“The bill goes a lot further than just eliminating qualified immunity,” Kaitschuk said. “I have a duty to intervene, at the same time, if I do intervene and I didn’t act and based on the information that I have in front of me, I’m going to be held liable if somebody else made a mistake or if I detain someone.”
Tarver argued that if law enforcement officers leave the field as a result of the proposed legislation, they did not belong in the field to begin with.
“If this leads to less police officers who are attracted to law enforcement because they know that they can demonize people and brutalize people, then I’m all for it,” Tarver said. “If this leads to attracting the right people, I’m all for it as well.”
Tarver said the legislation is not intended to target police officers unfairly, but rather is designed to hold all officers to a higher standard.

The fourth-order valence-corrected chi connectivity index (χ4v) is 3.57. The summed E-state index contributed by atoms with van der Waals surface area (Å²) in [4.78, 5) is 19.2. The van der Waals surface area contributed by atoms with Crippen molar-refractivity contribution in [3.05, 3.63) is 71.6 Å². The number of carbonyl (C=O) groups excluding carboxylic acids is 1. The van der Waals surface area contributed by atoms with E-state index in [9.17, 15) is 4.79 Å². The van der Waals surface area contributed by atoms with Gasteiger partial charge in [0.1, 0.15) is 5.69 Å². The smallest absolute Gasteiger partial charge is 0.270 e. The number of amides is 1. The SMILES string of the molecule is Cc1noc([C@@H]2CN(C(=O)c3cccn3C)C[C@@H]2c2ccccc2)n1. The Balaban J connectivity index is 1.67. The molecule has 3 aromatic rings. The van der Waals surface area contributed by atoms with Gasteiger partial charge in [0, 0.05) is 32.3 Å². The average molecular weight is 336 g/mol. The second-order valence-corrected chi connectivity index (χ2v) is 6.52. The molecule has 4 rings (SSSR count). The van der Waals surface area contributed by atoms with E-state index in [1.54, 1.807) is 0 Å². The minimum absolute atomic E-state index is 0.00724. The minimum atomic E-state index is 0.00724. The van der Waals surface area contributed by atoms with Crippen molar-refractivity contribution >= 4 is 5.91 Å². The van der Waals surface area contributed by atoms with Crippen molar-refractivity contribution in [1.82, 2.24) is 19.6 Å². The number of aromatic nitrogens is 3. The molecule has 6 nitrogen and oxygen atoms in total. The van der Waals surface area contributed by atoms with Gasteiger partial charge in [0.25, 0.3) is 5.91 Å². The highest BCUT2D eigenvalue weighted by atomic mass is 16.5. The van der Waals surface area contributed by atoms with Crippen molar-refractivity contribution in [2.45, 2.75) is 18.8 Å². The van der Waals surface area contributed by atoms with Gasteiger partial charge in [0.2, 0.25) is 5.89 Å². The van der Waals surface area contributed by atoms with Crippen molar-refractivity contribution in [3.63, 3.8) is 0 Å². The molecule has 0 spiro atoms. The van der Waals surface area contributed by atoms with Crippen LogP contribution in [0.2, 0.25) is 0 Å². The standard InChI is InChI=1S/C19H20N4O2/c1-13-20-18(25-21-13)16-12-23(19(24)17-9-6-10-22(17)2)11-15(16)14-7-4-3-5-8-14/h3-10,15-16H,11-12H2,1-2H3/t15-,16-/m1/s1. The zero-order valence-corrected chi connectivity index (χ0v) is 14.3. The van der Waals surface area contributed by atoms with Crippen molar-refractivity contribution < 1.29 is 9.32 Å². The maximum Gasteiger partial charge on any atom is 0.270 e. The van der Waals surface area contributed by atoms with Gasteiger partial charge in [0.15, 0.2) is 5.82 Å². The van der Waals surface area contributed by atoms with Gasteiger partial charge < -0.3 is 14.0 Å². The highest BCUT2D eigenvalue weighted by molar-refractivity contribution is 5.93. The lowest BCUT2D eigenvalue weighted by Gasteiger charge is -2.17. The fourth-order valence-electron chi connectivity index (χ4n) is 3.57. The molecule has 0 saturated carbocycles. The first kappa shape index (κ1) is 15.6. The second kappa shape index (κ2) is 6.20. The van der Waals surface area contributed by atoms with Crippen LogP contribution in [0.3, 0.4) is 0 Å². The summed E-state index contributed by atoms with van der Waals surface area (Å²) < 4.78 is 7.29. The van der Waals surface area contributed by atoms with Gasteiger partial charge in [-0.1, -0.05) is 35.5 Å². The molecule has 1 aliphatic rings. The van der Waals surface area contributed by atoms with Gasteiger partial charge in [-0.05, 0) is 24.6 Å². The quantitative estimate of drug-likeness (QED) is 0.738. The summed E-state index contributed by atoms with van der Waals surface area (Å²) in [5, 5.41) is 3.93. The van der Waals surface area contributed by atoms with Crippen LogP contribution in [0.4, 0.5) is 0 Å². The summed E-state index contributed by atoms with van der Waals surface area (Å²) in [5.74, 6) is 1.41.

“It’s very simple, like everybody else in the private sector, control your employees, hire the best and the brightest, train them, provide the resources,” Tarver said. “If municipalities are concerned, all they have to do is follow that very basic guideline and I think we’d all be in better shape.”
Opponents on the committee, including Reps. Tony McCombie, R-Savanna, and Patrick Windhorst, R-Metropolis, argued the bill goes too far to target a legal defense that is rarely used in Illinois.
March 26, 2021 at 05:28PM